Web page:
Myanmar: introduction

It has been a long time since I last posted here, but I’m now relaxing on holidays and it’s a good chance to catch up. I’m going to start with a few blogs about our trip late last year to Myanmar the former Burma.

Five of us from our local camera club decided it was time to get away again, following our previous trips to South Africa and Cuba. So after a lot of research we settled on Myanmar and headed out late October 2014 into November. We were concerned about the political situation but many more people are travelling to Myanmar these days. Lack of good medical facilities are also a concern, the best advice being to have good insurance and get to Thailand as quick as possible for any serious issues. Given we would be taking 3 internal flights this too was a worry. As it happened we need not have worried. We had excellent travel agents looking after us. Here in Ireland we made all our arrangements with a really good agency from Cork, Discover Travel. They looked after us very well, helping with visas, accommodation, transport, guides, internal flights and they were very reasonably priced. The agents that looked after us there was Exotic Voyages and they were excellent. Great guides, a good itinerary, good accommodation and they looked after us very well. On a daily basis the guides made sure the food and water we had was safe and we got regular calls from their head office to make contact with us to make sure we were happy with everything. This is not anything we had experienced before and it made us feel very safe and well looked after.

So for the trip itself, it was for 11 days in four different parts of the country and previously mentioned it required 3 internal/domestic flights between regions and one drive for 250km. We had four different guides and drivers as we had a minibus or boats at our disposal in each location. Each day we had an itinerary of sights to see and visit although this was very flexible.

We began with a couple of days in the old capital of Yangon to where we flew via Amsterdam. A flight took us to Heho in the centre of the country and a drive of an hour or so to our final destination of Inle Lake, which for me was probably the highlight of the tour. After a few days here another flight from Heho to Mandalay before a bus trip of 250km to our final destination of Bagan. Our last internal flight was back to Yangon before flying home.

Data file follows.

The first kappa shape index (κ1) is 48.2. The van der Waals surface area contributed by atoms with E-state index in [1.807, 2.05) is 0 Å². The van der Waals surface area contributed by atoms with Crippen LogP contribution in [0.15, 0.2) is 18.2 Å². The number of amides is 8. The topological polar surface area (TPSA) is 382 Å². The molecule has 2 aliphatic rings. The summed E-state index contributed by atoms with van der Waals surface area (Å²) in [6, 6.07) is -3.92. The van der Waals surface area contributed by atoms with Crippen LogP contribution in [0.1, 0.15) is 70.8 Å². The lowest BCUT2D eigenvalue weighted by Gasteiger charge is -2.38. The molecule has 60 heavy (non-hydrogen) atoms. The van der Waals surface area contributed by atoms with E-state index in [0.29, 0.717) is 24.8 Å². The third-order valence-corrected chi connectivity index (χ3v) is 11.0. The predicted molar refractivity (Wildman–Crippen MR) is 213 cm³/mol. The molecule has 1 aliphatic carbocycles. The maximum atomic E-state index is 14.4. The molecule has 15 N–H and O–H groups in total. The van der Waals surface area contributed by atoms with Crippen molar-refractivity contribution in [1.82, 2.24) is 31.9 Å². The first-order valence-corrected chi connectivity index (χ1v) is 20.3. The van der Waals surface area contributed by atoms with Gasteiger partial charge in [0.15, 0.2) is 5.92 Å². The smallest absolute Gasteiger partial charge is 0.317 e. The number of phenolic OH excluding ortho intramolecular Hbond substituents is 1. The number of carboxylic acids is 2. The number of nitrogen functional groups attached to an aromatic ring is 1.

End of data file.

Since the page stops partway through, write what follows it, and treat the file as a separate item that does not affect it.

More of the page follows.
Each destination had its own highlights with some amazing places to see. Our guides knew we were here for a photographic holiday and they were really helpful in getting us photographs of places and people. They were also very patient as a group of photographers can get very intense once they start taking shots and getting them to move on can be a challenge.

So before I cover each place we visited, just a few thoughts on my overall impressions. The people were very friendly, quite laid back and they appeared to have no problems with being photographed apart from one tribe in Inle Lake who were returning from a market, but more on that later. We were prepared for the fact that as a country that had only recently been opened up to tourists that it would not be very advanced from a technology point of view. But we were surprised to see that many people had mobile phones, some cars looked quite modern and new, there were a few “technology” stores, the Internet service although not brilliant was quite useable in the hotels. We stayed in some really nice hotels but it was also clear that with growing tourism more hotels are needed. The little airports we visited were small serviced by smaller planes but although somewhat chaotic they were well enough run. We were surprised that with such a politically troubled background we saw very little presence of either military or police. Having said that we were aware that certain destinations were off limits and our guides were really good at managing this. The food was reasonable with influences from India, Thailand and many of the hugely diverse ethnicities of Myanmar. Buddhism is a huge influence on the country with monks and nuns in abundance, so too temples, monasteries, pagodas, and other religious structures and monuments. The people have a very gentle and friendly way partly due to their religious background. Nearly all Buddhist males spend some short time as monks even at very young ages from six or seven years of age, although some will only spend weeks at a time as monks. They rise early for their breakfast, spend the morning looking for alms before their last meal of the day which is at noon. They may take drinks or some sweets during the rest of the day. They are not allowed cook for themselves and the afternoons are periods of religious reading or learning.

The girls, unlike the boys are not required to become nuns but many do. Because for the girls it is a choice it is more likely that they will stay as nuns. They similarly live lives dedicated to Buddhism, although unlike the men they do cook for themselves.  They too have shaved heads but wear a pink shroud.

We had a marvellous trip and a great time. It is a truly amazing country and well worth a visit, I hope you enjoy the other postings and images here. I’ll next cover each destination separately. See also a quick summary here in the Adobe Slate feature.

Finally here is the gang: Viv, Lynn, Keith and Mike